A virtual school in Michigan graduated its second high school class on June 13, just as the state of Virginia prepares to open a full-time online high school in the fall.
The Michigan Great Lakes Virtual Academy is a full-time, online public charter school authorized by Manistee Area Public Schools. It opened in 2013 and serves students in kindergarten through 12th grade. The curriculum and other tools, all delivered online to students who can log in from any Internet access point, are provided by K12 Inc, a large provider of proprietary curriculum and online education programs.
The ceremony took place at Owosso High School, since the virtual academy has no auditorium, gymnasium, or other facility that could accommodate the 55 graduates and their guests. Manistee High School graduates about 120 students each year, and at Owosso High School, one of two high schools in the Owosso Public Schools district, about 240 students graduate each year.
“The success of the MGLVA Class of 2015 inspires our school to continue to grow and provide students with the education that’s right for them in the environment that is most supportive,” said Kendall Schroeder, head of the school. “This group has helped pave the way and prove to future students that if you work hard and believe in yourself, you can do it.”
For students in kindergarten through eighth grade, a parent or guardian serves as a learning coach and works with the school’s instructors to help facilitate learning. When students get to high school, certified teachers facilitate their online learning, and the learning coach’s role turns to one of mentoring, supporting, and encouraging the student.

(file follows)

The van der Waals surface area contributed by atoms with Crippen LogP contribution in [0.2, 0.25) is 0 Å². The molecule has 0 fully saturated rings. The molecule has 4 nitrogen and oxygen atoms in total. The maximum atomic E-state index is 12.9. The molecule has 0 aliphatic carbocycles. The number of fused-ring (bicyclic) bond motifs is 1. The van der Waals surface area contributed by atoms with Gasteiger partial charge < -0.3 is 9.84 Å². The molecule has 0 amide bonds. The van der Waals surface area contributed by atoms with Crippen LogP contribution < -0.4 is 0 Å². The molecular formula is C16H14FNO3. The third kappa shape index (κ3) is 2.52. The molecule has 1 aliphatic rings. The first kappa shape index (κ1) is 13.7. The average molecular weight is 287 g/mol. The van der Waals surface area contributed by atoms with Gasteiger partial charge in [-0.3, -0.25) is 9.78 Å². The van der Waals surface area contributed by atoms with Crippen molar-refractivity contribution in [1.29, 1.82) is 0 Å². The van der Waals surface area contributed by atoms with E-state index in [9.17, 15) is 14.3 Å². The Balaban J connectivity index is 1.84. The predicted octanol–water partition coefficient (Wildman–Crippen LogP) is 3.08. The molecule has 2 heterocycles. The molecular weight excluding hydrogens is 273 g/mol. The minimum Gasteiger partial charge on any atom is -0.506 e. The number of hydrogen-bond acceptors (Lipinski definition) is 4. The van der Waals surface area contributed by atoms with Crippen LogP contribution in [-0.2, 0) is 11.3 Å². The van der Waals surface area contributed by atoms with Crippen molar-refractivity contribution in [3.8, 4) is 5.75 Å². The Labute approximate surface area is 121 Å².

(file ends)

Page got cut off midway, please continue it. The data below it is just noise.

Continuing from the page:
Virginia-based K12 has a terrible track record. Two years ago, a group of 18 suburban Chicago school districts found the company’s proposal for a virtual academy in Illinois lacking, and every single district decided not to approve the virtual charter school the company would run. Just last week, problems started brewing in California, where K12 operates the California Virtual Academies, or CAVA, a network of 11 schools that serve 14,000 students statewide.
In separate filings, 16 teachers filed a total of 69 complaints against CAVA. The charges included inflating enrollment numbers to increase per-pupil funding, violating student privacy laws, misusing federal funds meant to serve poor children, and providing inadequate services for children with disabilities.
CAVA’s head of school, Katrina Abston, dismissed the complaints, saying they come from a small group of people and echo previous complaints by “various labor organizations seeking to represent CAVA: certified teachers.” The charges are “without merit,” she said, but K12’s failure to use certified teachers for kindergarten through eighth grade is a recipe for disaster.
A virtual high school, run by the state, will open in Virginia
An online high school, run by the state of Virginia, is set to open this fall, US News & World Report says. The commonwealth of Virginia and Florida would be the only states with state-run, full-time online programs, if the pilot is successful in Virginia.